Randy Holden – Population III

In 1969, having played with Blue Cheer for half an album, Randy Holden took drummer Chris Lockheed and no fewer than sixteen Sunn amplifiers to an empty opera house, intent on creating something "way over the top". Mission accomplished, Holden went bankrupt and didn't re-emerge until the 1990s. In the meantime, Population II became a holy grail for rock collectors: a single-minded slab of exuberant proto-doom. Over half a century later, its sequel arrives. This time Holden was joined by Randy Pratt and Bobby Rondinelli. The trio's sessions were actually completed ten years ago. Holden has only just opted to release it. Clearly this 76-year-old moves to the beat of his own Chronos. Is it worth the wait? Firm yes. It opens boldly with 'Living End'. The bass tramps around like a jiving Titan. The guitar licks have one ear pointed towards the East. There's some wicked 'Stone Fox Chase'-style harmonic playing, followed by a righteously carefree guitar solo. 'Sands Of Time' is darker and more dystopian. Over 20 minutes long, 'Land Of The Sun' is some kind of Led Zep-meets- Dopesmoker -via-Hawkwind prog-psych desert monster. The snappier 'Swamp Stomp' resembles one of those Black Sabbath-era obscurities you find on the Brown Acid compilations. After another hulking number, Holden winds things down with an acoustic ballad, on which the frailty of his voice is more poignantly exposed. By that time, Holden has already proved that he remains way over the top and still way ahead of the competition.

Somnus Throne – Nemesis Lately
(Heavy Psych Sounds)

On the basis of their second album, there are two things in which this Los Angeles trio are most interested. One is RIFFS. The other is DRUGS. No shame in that, as long as you aren't hurting anybody else or obliviously talking loudly over the headliner. Times are hard. Life is tough. Whatever works, dude. The first voice we hear is that of the late Michael Caracciolo, shouting "NON-NARCOTIC, NON-ADDICTIVE, BRING BACK THE FUCKING QUAALUDES!!!" With the filthily phat riff which then kicks in, this arresting opening is enough to reawaken Lester Bangs from his concoction-induced permanent slumber. (The internet says Bangs' ashes were scattered at sea, so I'm picturing Bill Nighy from those pirate films, in soggy leather.) Later samples include those of Purdue Pharma lackey Dr Alan Spanos downplaying prescription opioid addiction and the character from 1934's Maniac who goes violently doolally after an injection of "super adrenaline". As for the rawk itself, there are echoes of Electric Wizard, Sleep, OM, Dead Meadow, Acid King and others who've suffered repetitive straining disorders from incessant bong-lifting activities. Whoever's recorded and mixed the thing has done a top job. The distortion is stressed, crucially. The drums are suitably damp. Vocals lurk low in the mix. There are speckles of grunge dust in the stoner dunes, too. Glimmers of alt-rock amid the doom. A Soundgardian melody here. An existential Layne Staley moan there. Flashbacks to a Siamese Dream. 'Rubber Tramp' even rollercoasters along like Jane's Addiction are bleeding into Melvins' adjacent rehearsal room. The final song can't decide whether it wants to be an amplifier-destroying Kyuss jam or Ryley Walker lullaby, wavering instead between the two. The drugs do work?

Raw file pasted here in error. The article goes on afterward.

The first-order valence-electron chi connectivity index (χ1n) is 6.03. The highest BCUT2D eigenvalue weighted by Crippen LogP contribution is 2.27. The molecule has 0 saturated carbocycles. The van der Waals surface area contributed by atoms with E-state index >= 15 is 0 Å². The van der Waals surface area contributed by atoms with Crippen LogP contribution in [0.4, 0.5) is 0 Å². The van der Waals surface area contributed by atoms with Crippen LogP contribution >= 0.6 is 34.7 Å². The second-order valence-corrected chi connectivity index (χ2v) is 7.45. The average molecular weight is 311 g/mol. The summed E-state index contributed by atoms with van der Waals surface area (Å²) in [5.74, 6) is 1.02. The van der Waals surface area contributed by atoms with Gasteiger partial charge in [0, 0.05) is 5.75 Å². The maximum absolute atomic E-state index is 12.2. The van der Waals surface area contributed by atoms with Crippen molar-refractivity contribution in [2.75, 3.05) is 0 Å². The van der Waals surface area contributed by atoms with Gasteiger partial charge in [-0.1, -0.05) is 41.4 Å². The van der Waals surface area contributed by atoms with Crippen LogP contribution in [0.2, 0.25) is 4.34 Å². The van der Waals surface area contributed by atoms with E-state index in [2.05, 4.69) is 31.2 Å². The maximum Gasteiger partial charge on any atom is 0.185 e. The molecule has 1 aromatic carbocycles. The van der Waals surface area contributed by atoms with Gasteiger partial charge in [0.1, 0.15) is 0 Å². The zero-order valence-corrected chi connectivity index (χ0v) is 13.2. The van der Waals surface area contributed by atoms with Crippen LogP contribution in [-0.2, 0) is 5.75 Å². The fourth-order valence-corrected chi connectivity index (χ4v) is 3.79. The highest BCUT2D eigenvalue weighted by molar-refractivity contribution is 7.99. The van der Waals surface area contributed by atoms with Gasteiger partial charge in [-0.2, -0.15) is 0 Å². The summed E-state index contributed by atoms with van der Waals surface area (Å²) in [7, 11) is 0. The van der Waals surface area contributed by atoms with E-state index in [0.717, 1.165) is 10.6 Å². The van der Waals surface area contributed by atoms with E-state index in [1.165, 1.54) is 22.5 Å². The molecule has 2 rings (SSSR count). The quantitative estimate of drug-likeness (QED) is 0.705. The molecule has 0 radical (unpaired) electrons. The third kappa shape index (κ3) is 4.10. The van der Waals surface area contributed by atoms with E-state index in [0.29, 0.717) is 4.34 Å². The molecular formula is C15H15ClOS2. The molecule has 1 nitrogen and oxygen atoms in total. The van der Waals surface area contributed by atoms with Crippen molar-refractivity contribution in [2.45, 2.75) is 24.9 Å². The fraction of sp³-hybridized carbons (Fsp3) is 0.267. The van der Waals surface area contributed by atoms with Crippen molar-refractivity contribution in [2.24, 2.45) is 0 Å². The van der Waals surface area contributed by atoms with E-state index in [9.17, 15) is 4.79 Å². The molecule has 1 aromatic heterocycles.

JR Moores is appearing at Supersonic Festival to discuss his book, Electric Wizards: A Tapestry of Heavy Music, 1968 to the Present, and will also spinning some tunes with tQ’s John Doran